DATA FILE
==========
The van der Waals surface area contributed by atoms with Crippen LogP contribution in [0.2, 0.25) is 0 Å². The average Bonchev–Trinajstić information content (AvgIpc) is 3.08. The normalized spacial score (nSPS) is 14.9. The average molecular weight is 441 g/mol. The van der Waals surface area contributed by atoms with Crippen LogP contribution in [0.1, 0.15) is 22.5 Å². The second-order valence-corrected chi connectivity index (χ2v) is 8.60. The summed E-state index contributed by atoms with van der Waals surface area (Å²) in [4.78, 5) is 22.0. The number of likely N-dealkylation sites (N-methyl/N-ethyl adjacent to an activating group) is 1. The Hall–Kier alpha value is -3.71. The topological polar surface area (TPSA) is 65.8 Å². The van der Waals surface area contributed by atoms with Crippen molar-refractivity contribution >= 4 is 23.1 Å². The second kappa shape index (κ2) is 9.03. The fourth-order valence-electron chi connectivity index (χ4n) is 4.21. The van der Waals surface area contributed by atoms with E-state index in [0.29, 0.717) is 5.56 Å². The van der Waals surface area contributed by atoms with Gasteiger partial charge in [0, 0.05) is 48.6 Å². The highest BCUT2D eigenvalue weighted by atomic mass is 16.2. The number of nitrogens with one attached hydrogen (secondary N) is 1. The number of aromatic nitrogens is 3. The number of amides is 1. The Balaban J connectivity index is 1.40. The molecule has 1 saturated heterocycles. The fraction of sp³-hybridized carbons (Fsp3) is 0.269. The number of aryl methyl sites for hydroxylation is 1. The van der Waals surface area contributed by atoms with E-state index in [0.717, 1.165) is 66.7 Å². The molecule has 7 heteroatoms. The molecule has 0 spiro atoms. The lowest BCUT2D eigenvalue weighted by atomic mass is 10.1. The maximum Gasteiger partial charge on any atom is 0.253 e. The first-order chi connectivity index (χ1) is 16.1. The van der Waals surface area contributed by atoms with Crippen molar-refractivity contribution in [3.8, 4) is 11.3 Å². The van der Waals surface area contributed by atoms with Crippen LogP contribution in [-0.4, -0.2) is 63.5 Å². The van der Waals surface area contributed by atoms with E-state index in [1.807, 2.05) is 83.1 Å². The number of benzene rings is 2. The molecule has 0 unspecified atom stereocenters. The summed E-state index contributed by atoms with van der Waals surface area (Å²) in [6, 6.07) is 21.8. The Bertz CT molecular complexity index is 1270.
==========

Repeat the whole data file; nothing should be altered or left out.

The van der Waals surface area contributed by atoms with Crippen LogP contribution in [0.2, 0.25) is 0 Å². The average Bonchev–Trinajstić information content (AvgIpc) is 3.08. The normalized spacial score (nSPS) is 14.9. The average molecular weight is 441 g/mol. The van der Waals surface area contributed by atoms with Crippen LogP contribution in [0.1, 0.15) is 22.5 Å². The second-order valence-corrected chi connectivity index (χ2v) is 8.60. The summed E-state index contributed by atoms with van der Waals surface area (Å²) in [4.78, 5) is 22.0. The number of likely N-dealkylation sites (N-methyl/N-ethyl adjacent to an activating group) is 1. The Hall–Kier alpha value is -3.71. The topological polar surface area (TPSA) is 65.8 Å². The van der Waals surface area contributed by atoms with Crippen molar-refractivity contribution >= 4 is 23.1 Å². The second kappa shape index (κ2) is 9.03. The fourth-order valence-electron chi connectivity index (χ4n) is 4.21. The van der Waals surface area contributed by atoms with E-state index in [0.29, 0.717) is 5.56 Å². The van der Waals surface area contributed by atoms with Gasteiger partial charge in [0, 0.05) is 48.6 Å². The highest BCUT2D eigenvalue weighted by atomic mass is 16.2. The number of nitrogens with one attached hydrogen (secondary N) is 1. The number of aromatic nitrogens is 3. The number of amides is 1. The Balaban J connectivity index is 1.40. The molecule has 1 saturated heterocycles. The fraction of sp³-hybridized carbons (Fsp3) is 0.269. The number of aryl methyl sites for hydroxylation is 1. The van der Waals surface area contributed by atoms with E-state index in [0.717, 1.165) is 66.7 Å². The molecule has 7 heteroatoms. The molecule has 0 spiro atoms. The lowest BCUT2D eigenvalue weighted by atomic mass is 10.1. The maximum Gasteiger partial charge on any atom is 0.253 e. The first-order chi connectivity index (χ1) is 16.1. The van der Waals surface area contributed by atoms with Crippen molar-refractivity contribution in [3.8, 4) is 11.3 Å². The van der Waals surface area contributed by atoms with Crippen LogP contribution in [-0.4, -0.2) is 63.5 Å². The van der Waals surface area contributed by atoms with E-state index in [1.807, 2.05) is 83.1 Å². The number of benzene rings is 2. The molecule has 0 unspecified atom stereocenters. The summed E-state index contributed by atoms with van der Waals surface area (Å²) in [6, 6.07) is 21.8. The Bertz CT molecular complexity index is 1270.